Kosmas L. Tsakmakidis obtained his Diploma degree in Electrical & Computer Engineering from the Aristotle University of Thessaloniki, Greece (2002), his Master of Research (MRes) in Electronic Engineering from the 5*A-ranked Advanced Technology Institute (ATI) of the University of Surrey, UK (2003), and his Doctorate degree (PhD) in Applied Physics and Engineering from ATI, University of Surrey (2009).
During 2008-2013 he was a Royal Academy of Engineering/EPSRC research fellow, first at the ATI, University of Surrey (2008-2010), and then in the Condensed Matter Theory Group, Department of Physics, of Imperial College London (2011-2013). He subsequently worked as a senior postdoctoral research fellow in the Department of Mechanical Engineering of the University of California, Berkeley (2014-2015), a Eugen Lommel postdoctoral fellow at the Max Planck – University of Ottawa Center for Extreme and Quantum Photonics & the Department of Physics, University of Ottawa (Canada, 2015-2016), and as an EPFL Fellow in the Bioengineering Department, École Polytechnique Fédérale de Lausanne (EPFL), Lausanne (Switzerland, 2017-2018). Since March 2018 he is an assistant professor (tenured since Nov. 2021) in the Department of Physics, Section of Condensed Matter Physics, of the National and Kapodistrian University of Athens (NKUA), Greece.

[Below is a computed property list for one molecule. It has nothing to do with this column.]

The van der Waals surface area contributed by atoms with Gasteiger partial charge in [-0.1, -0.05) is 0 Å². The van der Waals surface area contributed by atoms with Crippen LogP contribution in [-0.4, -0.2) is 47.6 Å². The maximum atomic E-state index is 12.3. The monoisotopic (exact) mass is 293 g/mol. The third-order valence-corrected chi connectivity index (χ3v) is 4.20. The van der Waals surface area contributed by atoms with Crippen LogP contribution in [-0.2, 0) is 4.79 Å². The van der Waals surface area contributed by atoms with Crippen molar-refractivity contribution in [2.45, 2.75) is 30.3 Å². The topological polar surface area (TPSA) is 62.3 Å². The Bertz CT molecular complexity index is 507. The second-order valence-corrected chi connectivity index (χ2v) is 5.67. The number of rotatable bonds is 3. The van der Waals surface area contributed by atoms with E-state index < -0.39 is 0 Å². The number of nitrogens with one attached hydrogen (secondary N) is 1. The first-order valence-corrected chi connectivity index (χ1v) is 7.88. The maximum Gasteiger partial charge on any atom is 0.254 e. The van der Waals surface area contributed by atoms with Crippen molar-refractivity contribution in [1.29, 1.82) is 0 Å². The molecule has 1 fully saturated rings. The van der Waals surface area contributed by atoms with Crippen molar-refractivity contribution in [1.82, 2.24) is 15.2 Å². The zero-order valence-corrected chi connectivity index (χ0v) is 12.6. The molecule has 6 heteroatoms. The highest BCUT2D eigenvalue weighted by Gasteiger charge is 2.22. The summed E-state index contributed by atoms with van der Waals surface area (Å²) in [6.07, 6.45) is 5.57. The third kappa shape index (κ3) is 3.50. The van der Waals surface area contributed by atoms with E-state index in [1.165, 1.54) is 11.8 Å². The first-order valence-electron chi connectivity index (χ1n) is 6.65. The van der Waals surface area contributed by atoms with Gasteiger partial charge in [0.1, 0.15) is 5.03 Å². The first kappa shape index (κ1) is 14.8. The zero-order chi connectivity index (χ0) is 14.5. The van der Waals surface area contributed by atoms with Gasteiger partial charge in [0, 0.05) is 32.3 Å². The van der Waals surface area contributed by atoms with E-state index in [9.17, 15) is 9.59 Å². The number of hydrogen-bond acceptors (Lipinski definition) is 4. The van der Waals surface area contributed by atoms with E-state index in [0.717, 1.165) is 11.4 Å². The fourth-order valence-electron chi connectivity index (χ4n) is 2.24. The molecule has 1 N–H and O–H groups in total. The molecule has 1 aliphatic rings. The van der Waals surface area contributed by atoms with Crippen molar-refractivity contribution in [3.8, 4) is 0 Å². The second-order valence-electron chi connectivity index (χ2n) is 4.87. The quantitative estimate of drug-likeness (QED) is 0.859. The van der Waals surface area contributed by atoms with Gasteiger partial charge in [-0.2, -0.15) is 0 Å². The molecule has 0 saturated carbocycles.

He specializes in condensed matter photonics, nanophotonics, metamaterials, plasmonics, ‘slow’ and ‘fast’ light, active/lasing nanostructures, computational physics, invisibility cloaking, and light-based chiral sensing schemes, where he has made a number of seminal contributions and introduced key concepts and results in the fields [e.g., K. L. Tsakmakidis, et al., Nature 450, 397 (2007); K. L. Tsakmakidis, et al., Phys. Rev. Lett. 112, 167401 (2014); K. L. Tsakmakidis, et al., Science 356, 1260 (2017); K. L. Tsakmakidis, et al., Science 358, eaan5196 (2017)]. He is the originator of the broad, multidiciplinary applied-physics research topic known as the ‘rainbow effect,’ referring to broadband slow and stopped waves. For his work, he has received awards by the Royal Academy of Engineering (UK, 2008), the Institute of Physics (best PhD Thesis prize, 2010), the UK Parliament (2010), the University of Surrey (Researcher of the Year, 2010), the Academy of Athens (Lycurgus Award, 2021), and the National and Kapodistrian University of Athens (2023) [1, 2]. His work is often covered by physics-dedicated and general-media outlets (e.g., APS Physics, Physics World, Physics Today, BBC, The Economist).